The problem arises when we are exposed to long term stress. And right now, we are all in a period where the long-term exposure to stress is far more likely. The longer this pandemic drags out, and the more negative events occur, the more likely that our coping strategies will no longer work. When this happens, it can have severe physical consequences. This can include a weakened immune system, more infections, increased risk of obesity, sleep problems, anxiety, depression, increased risk of cancers, memory problems, and many more.
The point is not to scare you with all the horrible things that can happen, but rather to show that ignoring our stress is done at our own peril. Moreover, while we all have a personal reaction to our collective stressors, most of us are unaware of indirect sources of stress that we may be exposed to by virtue of our vocation. Our bodies don’t care where the stress comes from; stress is stress.
Social Stress and Professional Caregivers
Professional caregivers (including parish ministers) can get to the point that they can’t deal with other people’s stress anymore. I mentioned compassion fatigue earlier, but this basic idea goes by many names such as burnout, secondary traumatic stress, and vicarious trauma. There are some nuances among these concepts, but they are very similar. All essentially describe how we can indirectly pick up the negative emotions of others. Compassion fatigue is not an official diagnosis, but many professionals say that they identify with this and report symptoms similar to post traumatic stress (which is an official diagnosis). This includes things like hypersensitivity to emotional situations, eating problems, sleeping problems, irritability, depression, anxiety, physiological arousal (increased heart rate and blood pressure, etc.), flat affect, social detachment, and even spiritual detachment. The good news is that all these symptoms are very treatable and can be managed. You just need to actually manage them, which is where it gets tricky.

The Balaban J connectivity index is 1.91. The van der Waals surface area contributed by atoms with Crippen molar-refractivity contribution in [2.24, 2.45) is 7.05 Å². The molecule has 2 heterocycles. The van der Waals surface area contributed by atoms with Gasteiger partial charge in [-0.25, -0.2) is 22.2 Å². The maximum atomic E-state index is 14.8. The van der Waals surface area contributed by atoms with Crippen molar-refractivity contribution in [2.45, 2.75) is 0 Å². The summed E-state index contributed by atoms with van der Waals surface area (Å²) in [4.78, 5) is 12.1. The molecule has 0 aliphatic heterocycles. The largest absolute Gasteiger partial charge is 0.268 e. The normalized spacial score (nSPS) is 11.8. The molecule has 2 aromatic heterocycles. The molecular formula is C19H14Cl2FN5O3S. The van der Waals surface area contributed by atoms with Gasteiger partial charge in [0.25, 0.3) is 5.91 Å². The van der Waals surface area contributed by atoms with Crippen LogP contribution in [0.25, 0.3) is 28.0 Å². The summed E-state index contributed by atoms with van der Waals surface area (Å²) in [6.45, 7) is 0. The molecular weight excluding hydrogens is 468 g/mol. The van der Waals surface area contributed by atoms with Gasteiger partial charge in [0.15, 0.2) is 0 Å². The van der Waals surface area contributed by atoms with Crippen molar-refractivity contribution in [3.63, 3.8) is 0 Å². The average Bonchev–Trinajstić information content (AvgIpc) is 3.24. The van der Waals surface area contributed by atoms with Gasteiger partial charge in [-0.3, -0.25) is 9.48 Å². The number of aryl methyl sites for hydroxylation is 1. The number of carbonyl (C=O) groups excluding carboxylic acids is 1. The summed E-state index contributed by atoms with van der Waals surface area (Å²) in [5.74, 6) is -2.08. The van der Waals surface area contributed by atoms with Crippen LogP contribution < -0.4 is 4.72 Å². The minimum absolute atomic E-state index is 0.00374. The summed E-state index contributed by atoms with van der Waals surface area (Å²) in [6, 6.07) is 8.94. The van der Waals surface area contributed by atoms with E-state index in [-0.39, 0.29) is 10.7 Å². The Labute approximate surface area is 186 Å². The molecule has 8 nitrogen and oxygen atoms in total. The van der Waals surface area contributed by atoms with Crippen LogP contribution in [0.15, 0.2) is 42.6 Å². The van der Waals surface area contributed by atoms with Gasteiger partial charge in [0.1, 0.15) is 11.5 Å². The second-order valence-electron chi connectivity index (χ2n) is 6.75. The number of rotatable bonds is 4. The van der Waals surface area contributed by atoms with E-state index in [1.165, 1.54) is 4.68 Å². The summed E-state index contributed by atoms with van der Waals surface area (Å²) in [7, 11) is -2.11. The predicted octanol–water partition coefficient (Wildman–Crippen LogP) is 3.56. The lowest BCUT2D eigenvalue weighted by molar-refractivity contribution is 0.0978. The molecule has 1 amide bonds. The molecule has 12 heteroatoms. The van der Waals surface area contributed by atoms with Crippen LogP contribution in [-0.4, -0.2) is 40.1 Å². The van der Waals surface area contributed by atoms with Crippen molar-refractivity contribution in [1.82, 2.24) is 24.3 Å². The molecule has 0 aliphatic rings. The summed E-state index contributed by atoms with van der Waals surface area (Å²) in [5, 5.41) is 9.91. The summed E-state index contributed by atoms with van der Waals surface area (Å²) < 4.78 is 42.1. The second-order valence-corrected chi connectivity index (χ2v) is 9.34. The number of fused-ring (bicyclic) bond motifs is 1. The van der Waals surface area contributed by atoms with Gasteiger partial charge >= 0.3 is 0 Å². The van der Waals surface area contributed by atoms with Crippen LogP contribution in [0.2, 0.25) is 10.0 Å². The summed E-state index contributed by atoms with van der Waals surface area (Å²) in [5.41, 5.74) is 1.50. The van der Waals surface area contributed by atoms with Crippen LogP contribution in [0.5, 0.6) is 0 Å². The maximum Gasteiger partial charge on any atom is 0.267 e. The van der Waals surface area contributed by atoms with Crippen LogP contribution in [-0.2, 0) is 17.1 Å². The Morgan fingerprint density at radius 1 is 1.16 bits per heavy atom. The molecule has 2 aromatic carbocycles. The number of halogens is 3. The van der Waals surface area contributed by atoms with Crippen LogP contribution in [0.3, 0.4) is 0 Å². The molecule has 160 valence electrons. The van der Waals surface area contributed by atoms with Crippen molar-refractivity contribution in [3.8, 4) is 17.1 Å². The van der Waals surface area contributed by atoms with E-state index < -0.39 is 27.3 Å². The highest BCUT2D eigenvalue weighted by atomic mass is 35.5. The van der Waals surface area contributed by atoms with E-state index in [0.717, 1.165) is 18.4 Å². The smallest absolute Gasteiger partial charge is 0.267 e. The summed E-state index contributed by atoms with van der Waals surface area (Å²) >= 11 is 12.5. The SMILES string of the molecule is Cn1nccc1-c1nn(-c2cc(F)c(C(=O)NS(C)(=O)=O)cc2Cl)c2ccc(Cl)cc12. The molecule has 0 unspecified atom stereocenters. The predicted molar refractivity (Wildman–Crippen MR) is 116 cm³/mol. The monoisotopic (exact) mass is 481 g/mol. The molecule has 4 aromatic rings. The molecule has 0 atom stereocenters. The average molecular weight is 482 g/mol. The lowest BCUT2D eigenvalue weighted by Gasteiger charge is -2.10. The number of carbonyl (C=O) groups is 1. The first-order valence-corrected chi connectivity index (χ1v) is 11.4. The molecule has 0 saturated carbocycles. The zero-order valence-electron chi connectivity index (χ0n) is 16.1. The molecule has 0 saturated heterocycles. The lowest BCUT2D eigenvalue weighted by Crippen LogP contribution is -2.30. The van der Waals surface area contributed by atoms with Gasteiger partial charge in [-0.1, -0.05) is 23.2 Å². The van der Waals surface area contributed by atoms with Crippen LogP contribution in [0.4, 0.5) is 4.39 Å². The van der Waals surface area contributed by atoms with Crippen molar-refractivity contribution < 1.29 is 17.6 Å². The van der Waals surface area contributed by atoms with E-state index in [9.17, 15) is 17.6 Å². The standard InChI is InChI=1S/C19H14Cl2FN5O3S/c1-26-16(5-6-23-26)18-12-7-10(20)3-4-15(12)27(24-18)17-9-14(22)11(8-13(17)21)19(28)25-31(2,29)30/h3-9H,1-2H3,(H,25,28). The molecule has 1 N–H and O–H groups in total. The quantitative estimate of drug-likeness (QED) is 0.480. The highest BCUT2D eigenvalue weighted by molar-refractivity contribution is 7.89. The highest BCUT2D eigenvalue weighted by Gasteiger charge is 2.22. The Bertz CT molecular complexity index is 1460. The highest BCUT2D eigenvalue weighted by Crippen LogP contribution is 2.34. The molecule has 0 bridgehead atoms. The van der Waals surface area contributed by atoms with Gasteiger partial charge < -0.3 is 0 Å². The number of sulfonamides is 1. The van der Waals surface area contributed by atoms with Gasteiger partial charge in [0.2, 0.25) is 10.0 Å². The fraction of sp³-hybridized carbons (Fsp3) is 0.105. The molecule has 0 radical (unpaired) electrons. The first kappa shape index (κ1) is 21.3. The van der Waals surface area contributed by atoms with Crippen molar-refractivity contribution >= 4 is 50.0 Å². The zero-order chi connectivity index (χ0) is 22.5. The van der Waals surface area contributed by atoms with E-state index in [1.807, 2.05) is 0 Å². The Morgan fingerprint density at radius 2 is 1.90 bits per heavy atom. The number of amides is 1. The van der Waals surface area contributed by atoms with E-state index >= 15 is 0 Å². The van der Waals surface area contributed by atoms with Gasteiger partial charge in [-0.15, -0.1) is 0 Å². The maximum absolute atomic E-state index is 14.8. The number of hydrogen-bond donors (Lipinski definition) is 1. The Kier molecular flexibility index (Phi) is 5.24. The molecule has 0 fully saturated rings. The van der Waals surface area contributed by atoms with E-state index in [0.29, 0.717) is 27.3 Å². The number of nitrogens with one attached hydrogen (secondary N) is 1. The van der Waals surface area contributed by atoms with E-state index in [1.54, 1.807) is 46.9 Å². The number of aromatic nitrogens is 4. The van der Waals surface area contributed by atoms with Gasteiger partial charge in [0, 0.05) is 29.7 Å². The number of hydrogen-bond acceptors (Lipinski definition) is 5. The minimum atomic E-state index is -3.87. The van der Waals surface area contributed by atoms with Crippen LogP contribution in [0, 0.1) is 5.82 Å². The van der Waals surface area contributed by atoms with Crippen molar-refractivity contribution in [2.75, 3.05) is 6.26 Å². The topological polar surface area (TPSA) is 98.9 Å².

The reason management is tricky is that compassion fatigue, in part, comes from our ability to understand others’ perspectives, emotions, and experiences. This is also known as empathy. Humans have a remarkable capacity for empathy, and it happens automatically. We don’t have to think about it; our brains just do it. That is an excellent thing for people in caring professions, as it can help you understand what your parishioners are experiencing, which helps you help them. But that ability to put yourself in others’ shoes has some risk. If your parishioners are suffering and you feel what they feel, experience what they experience, suffer what they suffer, this can lead to compounding stress above and beyond what you are experiencing yourself. Furthermore, the closer your parishioners’ pain is to your own, the stronger this process is. For example, if you just lost a loved one to COVID, and are working with a parishioner who also lost someone, this can trigger your memories of the event and make compassion fatigue more likely. Our brains are really good at putting ourselves in the shoes of people, and when we have shared experiences the impact of that is even stronger. This is the power of empathy. You don’t want to turn off your empathy; however, be sure to watch for the subtle creep of compassion fatigue, especially if you have similar experiences as your parishioners.
So, it is important to think about all the sources of stress that you encounter in your life. Be sure to think about things that affect you directly, as well as what you experience by interacting with your parishioners. Remember there is a social side to stress. You can also get a better sense of where you are with your own compassion fatigue by taking the Professional Quality of Life Scale. This is not a diagnostic tool, but it can be helpful in giving you a sense of where you are right now.
In the second part of this article, I will cover some practical tips that can help you better manage the stress you pick up from others. While none of this is meant to be a fix-all, hopefully some of these tips will help you manage your own stress while remaining an effective parish minister in these challenging times.
About the Author
Eric J. Moody, PhD is a Research Professor, and Director of Research and Evaluation at the Wyoming Institute for Disabilities at the University of Wyoming. He is trained as a Social Psychologist, specializing in health care service delivery for those with disabilities. He is also Treasurer for the Collaborative for Faith and Disability through the Association of University Centers on Disability.
Upcoming Learning Experiences
Hybrid Ministry in a Post-Pandemic Church
Understanding, Exploring, & Managing Bias and Burnout
Mere Science and Christian Faith